How Do You Become a Filmmaker?
Many people don’t realize how many different individuals collaborate to make a movie. Everyone, at one point in their life, has walked out of the credits for a movie. Job definitions and responsibilities are illusory. So how does one begin the task of figuring out what everyone does and what is a worthwhile career to aspire to do? The first step is self-reflection. To take a critical look at one’s own personality and delineate one’s own inherent characteristics can be a challenge. It’s often good to ask friends and family members for a fresh perspective. If someone sees that as a daunting task, then they’re most likely an introvert and belong in post-production. Joking aside, there are all manners of people working in every career in the film industry, however, knowing oneself can give a general sense of where a person belongs.
In our discussion of how to become a filmmaker, we’ll look at:
- The pathway to becoming a filmmaker
- The lifestyle of a filmmaker
- The type of gear used by filmmakers
- Advice and final thoughts on becoming a filmmaker
There aren’t any hard and fast rules and every personality type is required for every stage of production but generally, each stage of production lends itself to a specific type of person. Typically, people with an extroverted personality will thrive in production due to the constant communication that comes from large sets, while an introvert will benefit from the small pockets of people and isolation granted in post-production. Meanwhile, those who enjoy business, paperwork, financing and making deals thrive in pre-production and distribution. Those who love cinema and are gifted with a linear mind with a propensity for numbers are the backbone of the industry. They’re the reason a film ever comes to life. The film industry has a general category for every type of person, but these aren’t hard and fast rules — just general guidelines.
The pathway to becoming a filmmaker begins with a person critically evaluating themselves. People shouldn’t let their choices negate options but expand them. For example, if a person wants to become a Director of Photography because they like shooting video but they don’t like working with a lot of people, then they should also consider looking at becoming a Colorist before investing years of their life into a specific niche. A person taking the time to not only evaluate themselves but also how their natural character traits will interact with their interests will lead a happier life (and find success faster)!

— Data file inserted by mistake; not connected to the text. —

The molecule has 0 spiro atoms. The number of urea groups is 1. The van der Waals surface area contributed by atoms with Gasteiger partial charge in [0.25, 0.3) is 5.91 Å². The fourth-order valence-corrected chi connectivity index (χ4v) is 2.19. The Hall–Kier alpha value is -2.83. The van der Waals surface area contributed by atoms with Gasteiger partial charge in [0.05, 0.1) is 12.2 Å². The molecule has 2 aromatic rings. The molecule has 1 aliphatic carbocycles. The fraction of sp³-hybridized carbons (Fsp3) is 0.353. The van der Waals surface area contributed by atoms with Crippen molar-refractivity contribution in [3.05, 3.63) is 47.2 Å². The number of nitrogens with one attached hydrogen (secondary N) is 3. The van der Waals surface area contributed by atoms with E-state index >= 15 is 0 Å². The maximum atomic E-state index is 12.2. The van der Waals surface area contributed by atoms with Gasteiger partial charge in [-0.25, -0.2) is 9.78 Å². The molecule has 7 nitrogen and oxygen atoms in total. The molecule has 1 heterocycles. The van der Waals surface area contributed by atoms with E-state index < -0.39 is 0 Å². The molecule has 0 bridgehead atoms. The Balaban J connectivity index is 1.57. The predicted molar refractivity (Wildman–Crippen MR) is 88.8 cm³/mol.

A filmmaker’s lifestyle varies depending on what section of production they focus on. Most of the time this aligns with individual’s personalities but there are no hard and fast rules.
The Pathway to Becoming a Filmmaker
Once someone has taken a critical look at themselves and determined what section of filmmaking they’re best suited for, it’s time to break in and learn what the different career possibilities are. For example, if someone likes to be alone and is technically savvy then they’re best suited for post-production. Read all the different career profiles. Getting a general overview will give a sense of direction, not only for a specific career track but also how it falls in line with other professions. A Picture Editor coordinates the workflow for Visual Effects Editors and Sound Editors but is overseen by the Post-Production Supervisor.
Many professions share similar characteristics and it’s easy to crossover, however, figuring out one specific department is key. When starting out, it’s okay to try multiple jobs and that will be required for low-budget productions as well as in film school. However, if a person can get an internship or apprentice with a veteran in a specific field then it’s going to speed up their career. But to get this opportunity, a person must know what they want to do.
Once a person discovers their passion, it becomes a balance of working inside the “system” (like a large company) or striking out on their own. Some people work as a professional technician right away and are “self-taught.” This can be quite difficult because they will be at a disadvantage when it comes to resources, skills and professional relationships. If someone truly believes they have found their calling, then it can still be advantageous to work as an Assistant to a specific career role and take side jobs in their evenings to build their personal brand. This gives the benefit of living in both worlds, plus support and training, as well as flying on one’s own wings.
The Lifestyle of a Filmmaker
Almost every position in the filmmaking industry, except for executives, works in the “gig” economy. They are freelancers moving from opportunity to opportunity because basically every job, including big studio films, has a definitive end date. There is a constant hustle to find work and it’s usually gotten through referrals. Additionally, each production has its own dynamic. They can shoot nights, weekends and holidays with over twelve-hour days. Therefore, it’s good for a person to know what they are getting into, so they can set the right expectations for themselves and their future. Each section of production has a unique disposition as well.